Tom Cotton has not even reached the 100-day mark in his first Senate term, but as the author of a controversial letter signed by 46 other Republicans to Iran's leaders concerning a potential nuclear weapons agreement with the Obama administration, the Arkansan has already made an impact.
"Tom Cotton is ahead of the mainstream of Republicans on foreign policy thinking. Most of those running in 2016 will sound a lot more like Cotton than Rand Paul," The Weekly Standard's editor Bill Kristol tells The New York Times.
The letter has pushed Cotton into the headlines and into the line of fire of Democrats and the Obama administration.
"I think it's somewhat ironic to see some members for Congress wanting to make common cause with the hard-liners in Iran. It's an unusual coalition," said President Barack Obama on Monday, reports CNN.
Even Iranian Foreign Minister Javad Zarif slammed the letter in a statement to CNN, in which he described it as "a propaganda ploy" that "has no legal value."
Cotton, 37, arrived in the Senate with the distinction as being the youngest member of the current class, but his authority on foreign policy comes from his military background, not his age.
A Harvard University graduate who was elected to the House of Representatives in 2012, Cotton served tours in both Iraq and Afghanistan and his expertise in military affairs contributed to his success in unseating Democratic incumbent Mark Pryor, according to The Wall Street Journal.
His party’s leaders see him as an emerging voice on national security; one indication was their decision to place him immediately on the Armed Services and Intelligence Committees. Within weeks of his victory in November, he was delivering the weekly Republican radio address — a Thanksgiving address that included a tribute to troops serving around the world.
"To suggest, like some have, that Tom Cotton hasn’t been here long enough to comment on foreign policy? That’s a pretty bold statement to make about somebody who’s gone, been shot at, defended his buddies and, more importantly, defended the country," Senate Intelligence Committee Chairman Richard Burr told Politico.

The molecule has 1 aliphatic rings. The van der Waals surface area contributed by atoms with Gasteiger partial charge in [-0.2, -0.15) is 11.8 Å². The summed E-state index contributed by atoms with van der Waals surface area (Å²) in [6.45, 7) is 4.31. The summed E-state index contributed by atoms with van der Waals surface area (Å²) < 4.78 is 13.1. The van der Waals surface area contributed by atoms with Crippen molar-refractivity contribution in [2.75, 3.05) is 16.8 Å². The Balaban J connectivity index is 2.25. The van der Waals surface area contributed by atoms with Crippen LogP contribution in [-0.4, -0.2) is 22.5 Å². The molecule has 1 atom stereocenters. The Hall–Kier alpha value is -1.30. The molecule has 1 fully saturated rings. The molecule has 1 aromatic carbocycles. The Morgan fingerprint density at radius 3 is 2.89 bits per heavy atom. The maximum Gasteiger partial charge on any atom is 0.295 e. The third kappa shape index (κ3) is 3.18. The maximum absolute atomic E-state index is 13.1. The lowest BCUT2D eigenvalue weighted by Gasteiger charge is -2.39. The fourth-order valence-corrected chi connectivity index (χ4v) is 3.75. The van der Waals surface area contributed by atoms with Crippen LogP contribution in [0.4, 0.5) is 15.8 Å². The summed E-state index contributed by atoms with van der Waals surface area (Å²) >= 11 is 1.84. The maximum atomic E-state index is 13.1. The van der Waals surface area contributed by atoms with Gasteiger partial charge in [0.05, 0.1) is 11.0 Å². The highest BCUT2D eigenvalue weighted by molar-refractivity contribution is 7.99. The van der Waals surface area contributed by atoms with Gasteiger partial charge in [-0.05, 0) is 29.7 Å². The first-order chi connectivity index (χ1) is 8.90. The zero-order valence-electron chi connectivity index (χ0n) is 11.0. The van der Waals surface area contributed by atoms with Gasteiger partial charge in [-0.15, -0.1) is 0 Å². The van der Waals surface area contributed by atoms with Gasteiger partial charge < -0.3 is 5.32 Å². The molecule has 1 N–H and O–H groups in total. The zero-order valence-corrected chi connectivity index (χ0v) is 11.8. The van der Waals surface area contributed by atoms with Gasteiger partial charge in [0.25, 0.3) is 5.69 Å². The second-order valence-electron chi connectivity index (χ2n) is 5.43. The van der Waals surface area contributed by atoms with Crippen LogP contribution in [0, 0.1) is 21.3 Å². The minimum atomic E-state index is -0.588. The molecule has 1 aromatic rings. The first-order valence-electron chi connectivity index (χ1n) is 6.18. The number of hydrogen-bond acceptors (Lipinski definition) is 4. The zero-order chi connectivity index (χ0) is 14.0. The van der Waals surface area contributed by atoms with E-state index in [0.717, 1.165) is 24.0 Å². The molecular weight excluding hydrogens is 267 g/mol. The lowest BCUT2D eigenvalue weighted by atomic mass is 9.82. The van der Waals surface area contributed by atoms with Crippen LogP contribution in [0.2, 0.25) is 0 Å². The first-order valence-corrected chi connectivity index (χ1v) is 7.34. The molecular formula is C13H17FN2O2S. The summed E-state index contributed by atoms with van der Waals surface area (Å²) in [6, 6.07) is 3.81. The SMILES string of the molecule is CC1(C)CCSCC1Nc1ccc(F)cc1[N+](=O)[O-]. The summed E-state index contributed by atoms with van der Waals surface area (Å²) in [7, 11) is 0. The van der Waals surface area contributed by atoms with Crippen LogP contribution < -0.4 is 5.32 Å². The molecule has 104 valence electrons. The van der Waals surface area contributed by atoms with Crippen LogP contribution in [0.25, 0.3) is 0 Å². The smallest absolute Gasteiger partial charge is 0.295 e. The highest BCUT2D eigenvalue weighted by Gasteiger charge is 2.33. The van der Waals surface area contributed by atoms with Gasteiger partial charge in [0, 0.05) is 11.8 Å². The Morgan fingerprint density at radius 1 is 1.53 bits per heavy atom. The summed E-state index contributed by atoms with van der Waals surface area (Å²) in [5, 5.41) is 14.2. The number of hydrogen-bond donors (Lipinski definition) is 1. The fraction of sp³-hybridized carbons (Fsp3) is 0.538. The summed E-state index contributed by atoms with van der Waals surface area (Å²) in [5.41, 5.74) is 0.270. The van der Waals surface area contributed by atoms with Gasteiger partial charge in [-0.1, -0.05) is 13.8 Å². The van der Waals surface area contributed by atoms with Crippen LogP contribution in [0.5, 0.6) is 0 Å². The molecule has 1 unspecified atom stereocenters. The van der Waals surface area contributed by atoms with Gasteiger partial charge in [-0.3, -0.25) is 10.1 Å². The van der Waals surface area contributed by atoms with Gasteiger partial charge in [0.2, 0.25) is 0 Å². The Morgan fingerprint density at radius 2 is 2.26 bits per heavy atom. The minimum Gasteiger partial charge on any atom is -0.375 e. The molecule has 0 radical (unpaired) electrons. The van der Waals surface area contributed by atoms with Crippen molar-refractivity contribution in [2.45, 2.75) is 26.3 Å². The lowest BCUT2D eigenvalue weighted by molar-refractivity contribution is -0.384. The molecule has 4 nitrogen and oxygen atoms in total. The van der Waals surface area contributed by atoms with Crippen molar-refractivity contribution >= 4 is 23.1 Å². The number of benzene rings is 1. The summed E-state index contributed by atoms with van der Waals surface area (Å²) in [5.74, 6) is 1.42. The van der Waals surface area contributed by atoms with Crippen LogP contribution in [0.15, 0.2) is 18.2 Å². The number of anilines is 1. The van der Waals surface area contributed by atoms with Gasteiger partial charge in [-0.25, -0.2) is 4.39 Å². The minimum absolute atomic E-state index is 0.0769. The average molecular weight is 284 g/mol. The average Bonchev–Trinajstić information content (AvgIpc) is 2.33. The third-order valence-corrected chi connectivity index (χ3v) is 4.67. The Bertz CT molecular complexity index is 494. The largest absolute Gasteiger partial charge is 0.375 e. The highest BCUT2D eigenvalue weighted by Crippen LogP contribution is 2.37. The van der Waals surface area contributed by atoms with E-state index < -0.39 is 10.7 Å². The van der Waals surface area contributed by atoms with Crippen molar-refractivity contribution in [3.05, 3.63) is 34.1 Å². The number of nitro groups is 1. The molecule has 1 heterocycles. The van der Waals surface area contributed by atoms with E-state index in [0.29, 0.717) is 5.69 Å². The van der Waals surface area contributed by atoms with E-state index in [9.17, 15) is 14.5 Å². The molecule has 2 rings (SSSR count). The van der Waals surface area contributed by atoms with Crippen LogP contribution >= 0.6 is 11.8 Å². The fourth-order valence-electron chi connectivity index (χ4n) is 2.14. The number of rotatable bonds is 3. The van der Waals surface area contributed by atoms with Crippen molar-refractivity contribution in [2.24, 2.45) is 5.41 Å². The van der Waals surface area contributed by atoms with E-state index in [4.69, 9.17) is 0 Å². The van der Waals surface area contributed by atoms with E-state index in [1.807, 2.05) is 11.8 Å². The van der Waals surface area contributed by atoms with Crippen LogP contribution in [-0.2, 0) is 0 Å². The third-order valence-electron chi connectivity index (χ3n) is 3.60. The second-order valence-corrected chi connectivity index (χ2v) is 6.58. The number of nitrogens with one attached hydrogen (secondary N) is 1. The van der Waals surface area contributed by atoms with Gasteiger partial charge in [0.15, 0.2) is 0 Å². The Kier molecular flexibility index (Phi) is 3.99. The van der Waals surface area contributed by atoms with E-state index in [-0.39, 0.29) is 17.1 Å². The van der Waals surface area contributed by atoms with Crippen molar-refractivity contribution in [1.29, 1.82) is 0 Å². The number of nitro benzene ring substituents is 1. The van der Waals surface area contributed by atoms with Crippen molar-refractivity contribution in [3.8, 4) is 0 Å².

He serves with Burr and also holds a spot on the Senate Armed Services Committee.
Cotton, however, is one of several lawmakers to make an almost immediate impact in their freshman year in the Senate.
The controversy which has come with Cotton's emergence as a voice on foreign policy is reminiscent of Texas Sen. Ted Cruz, who in short order rose to prominence as one of the leaders in GOP's conservative faction.
"This is a freshman senator who is emerging about as fast as Barack Obama did when he was a freshman senator. I think Cruz will be a very formidable player," former House Speaker Newt Gingrich said of Cruz during a 2013 interview on WMAL radio.
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Cruz also received criticism from members of both parties in 2013 for adopting an all-or-nothing strategy in an attempt to repeal Obamacare that led to a government shutdown.
"Who says Republicans and Democrats can't agree on anything? These days, they are largely united in their loathing for Ted Cruz, the pugnacious Republican freshman senator from Texas," wrote The Atlantic's Molly Ball.
While not meriting the same measure of criticism, Massachusetts Democrat Elizabeth Warren put her imprint on the Senate last year when she attempted to block a bill to fund the government because she believed it contained provisions that would weaken the Dodd-Frank financial reform bill, NBC News reported.
Often mentioned as a potential challenger to Democratic primary front-runner Hillary Clinton, Warren's populist message and ability to energize a crowd has made her a forceful spokeswoman for the liberal wing in the Senate.
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